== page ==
The grievant, a WG-5 materials handler, filed a grievance contending that he had been performing the duties of a WG-6 materials handler for 3 years and was entitled to be paid as a WG-6. The Arbitrator noted that the parties characterized the grievance differently--the Union alleging that the grievant was temporarily promoted when he performed the higher grade work and the Agency arguing that the grievance concerned a classification matter that was not arbitrable under section 7121(c)(5) of the Statute. The Arbitrator framed the issues before her as follows:

1. Is this grievance arbitrable?

2. Did the Agency violate the terms of Article 13 of the Agreement? If so, what is the proper remedy?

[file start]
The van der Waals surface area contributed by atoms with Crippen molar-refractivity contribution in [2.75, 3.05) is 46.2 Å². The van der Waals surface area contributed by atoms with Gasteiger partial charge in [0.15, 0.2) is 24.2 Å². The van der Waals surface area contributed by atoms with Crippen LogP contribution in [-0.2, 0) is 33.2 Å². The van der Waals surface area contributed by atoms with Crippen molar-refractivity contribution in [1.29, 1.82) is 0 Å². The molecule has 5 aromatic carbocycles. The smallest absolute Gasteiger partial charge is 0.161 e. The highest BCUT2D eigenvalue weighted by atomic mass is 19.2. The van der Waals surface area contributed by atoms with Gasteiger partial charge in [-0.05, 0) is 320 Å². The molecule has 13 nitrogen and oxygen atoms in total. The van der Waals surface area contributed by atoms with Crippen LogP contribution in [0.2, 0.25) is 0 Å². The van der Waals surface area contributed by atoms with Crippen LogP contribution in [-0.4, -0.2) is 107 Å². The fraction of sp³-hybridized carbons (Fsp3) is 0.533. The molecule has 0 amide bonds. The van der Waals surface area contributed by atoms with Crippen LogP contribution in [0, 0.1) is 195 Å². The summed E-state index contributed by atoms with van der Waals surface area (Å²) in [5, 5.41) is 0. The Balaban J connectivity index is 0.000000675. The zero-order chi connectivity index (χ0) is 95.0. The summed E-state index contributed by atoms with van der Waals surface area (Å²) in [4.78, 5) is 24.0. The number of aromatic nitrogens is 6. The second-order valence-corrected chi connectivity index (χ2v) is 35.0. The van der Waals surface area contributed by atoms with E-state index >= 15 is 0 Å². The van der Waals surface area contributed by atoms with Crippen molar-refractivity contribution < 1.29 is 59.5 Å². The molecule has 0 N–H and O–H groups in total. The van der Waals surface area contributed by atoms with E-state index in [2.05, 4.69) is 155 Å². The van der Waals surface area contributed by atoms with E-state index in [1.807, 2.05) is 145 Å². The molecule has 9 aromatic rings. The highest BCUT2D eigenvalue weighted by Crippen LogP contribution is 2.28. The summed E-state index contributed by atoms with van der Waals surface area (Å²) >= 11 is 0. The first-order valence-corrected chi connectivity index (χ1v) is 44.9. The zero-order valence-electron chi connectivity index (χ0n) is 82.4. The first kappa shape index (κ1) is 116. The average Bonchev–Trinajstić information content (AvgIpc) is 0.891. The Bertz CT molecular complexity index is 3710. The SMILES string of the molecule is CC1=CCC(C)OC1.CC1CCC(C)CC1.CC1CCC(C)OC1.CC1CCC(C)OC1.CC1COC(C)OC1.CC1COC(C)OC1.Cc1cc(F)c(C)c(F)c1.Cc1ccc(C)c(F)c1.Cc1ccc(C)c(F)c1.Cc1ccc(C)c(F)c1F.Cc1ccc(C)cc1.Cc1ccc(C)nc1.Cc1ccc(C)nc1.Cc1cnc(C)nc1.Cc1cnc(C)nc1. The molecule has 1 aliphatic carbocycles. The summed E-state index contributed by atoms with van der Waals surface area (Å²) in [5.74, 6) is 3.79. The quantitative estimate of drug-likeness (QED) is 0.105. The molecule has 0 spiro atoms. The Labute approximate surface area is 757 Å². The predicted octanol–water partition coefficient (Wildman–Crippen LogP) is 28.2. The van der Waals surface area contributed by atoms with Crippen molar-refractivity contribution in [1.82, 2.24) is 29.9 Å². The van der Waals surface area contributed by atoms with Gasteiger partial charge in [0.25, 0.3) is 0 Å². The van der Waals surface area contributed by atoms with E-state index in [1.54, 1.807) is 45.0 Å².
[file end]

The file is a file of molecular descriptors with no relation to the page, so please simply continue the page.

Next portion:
Id. at 2.(*)

The Arbitrator stated that the threshold issue was "whether the grievant was in fact seeking to be reclassified as a grade 6 employee or was merely asking for payment for a temporary upgrade for work done at the grade 6 level." Id. at 3. Based on the evidence, the Arbitrator concluded that the grievant was requesting a reclassification of his position. As a result, the Arbitrator found that the grievance concerned a classification matter under section 7121(c)(5) of the Statute and, therefore, was not arbitrable. Accordingly, she denied the grievance.

III. Exceptions

A. Union's Contentions